Containers and Vessels; Vessels; Bowls
Nasca, Peruvian, South American
Ward M. Canaday Collection
Caches of decapitated heads with holes through which cords could be attached have been excavated at a number of Nasca sites. Called “trophy heads” by archaeologists, they are prevalent in Nasca art. Although the uses of the heads cannot be known for certain, a common theory suggests that trophy heads were taken as prizes of war—evidenced by imagery that represents warriors carrying such heads—and then used in rituals to promote agricultural fertility. This is supported by imagery that shows the heads with plants sprouting from their mouths or being held by mythological beings.
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- Rounded, cuplike, hollow parts of objects, such as the body of a stemmed vessel or the part of a pipe in which tobacco is burned.
- Rounded vessels that are generally wider than they are high, usually hemispherical or nearly so. A bowl may have a spreading base or foot ring and sometimes two handles or a cover. Distinguished from a cup, which is rather deep than wide.
- Representations of the heads of humans, animals, or mythical or legendary beings.
- The fifth of the seven main chronological phases recognized in Andean archaeology, generally dating 600-1000 CE.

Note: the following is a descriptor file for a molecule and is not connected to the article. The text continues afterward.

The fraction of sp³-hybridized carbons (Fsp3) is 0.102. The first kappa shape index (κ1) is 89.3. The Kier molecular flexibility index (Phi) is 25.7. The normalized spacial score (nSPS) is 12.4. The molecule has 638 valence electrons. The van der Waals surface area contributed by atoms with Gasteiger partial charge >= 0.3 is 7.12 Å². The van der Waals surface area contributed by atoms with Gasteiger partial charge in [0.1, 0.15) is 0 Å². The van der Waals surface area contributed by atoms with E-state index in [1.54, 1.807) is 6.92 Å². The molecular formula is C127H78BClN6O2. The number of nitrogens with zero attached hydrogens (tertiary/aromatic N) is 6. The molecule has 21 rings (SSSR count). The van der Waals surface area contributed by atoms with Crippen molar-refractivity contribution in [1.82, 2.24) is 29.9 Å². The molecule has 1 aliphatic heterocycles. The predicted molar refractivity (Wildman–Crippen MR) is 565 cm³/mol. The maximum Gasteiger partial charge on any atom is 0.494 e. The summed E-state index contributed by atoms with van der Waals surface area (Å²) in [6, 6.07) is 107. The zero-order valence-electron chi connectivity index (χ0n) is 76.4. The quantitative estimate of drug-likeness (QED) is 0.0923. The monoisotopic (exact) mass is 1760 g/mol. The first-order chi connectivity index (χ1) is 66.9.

- "Nazca" and "Nasca" are commonly used interchangeably, but generally prefer the use of Nazca to describe the region, town, and river; and Nasca to refer to the period and culture that inhabited this area.
- Of or belonging to the nation of Peru or its people.
- Containers designed to serve as receptacles for a liquid or other substance, usually those of circular section and made of some durable material; especially containers of this nature in domestic use, employed in connection with the preparation or serving of food or drink, and usually of a size suitable for carrying by hand.
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This object was included in the following exhibitions:
Traces of Greatness: Selections from the Pre-Columbian Collection
Bryn Mawr College
, 6/30/2014 - 9/11/2014
Related Bibliography List
The following Related Bibliography exist for this object:
Donald A. Proulx,
A Sourcebook of Nasca Ceramic Iconography
(Iowa City, IA: University of Iowa Press, 2006),
Figure Number: 5.94
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This object is a member of the following portfolios: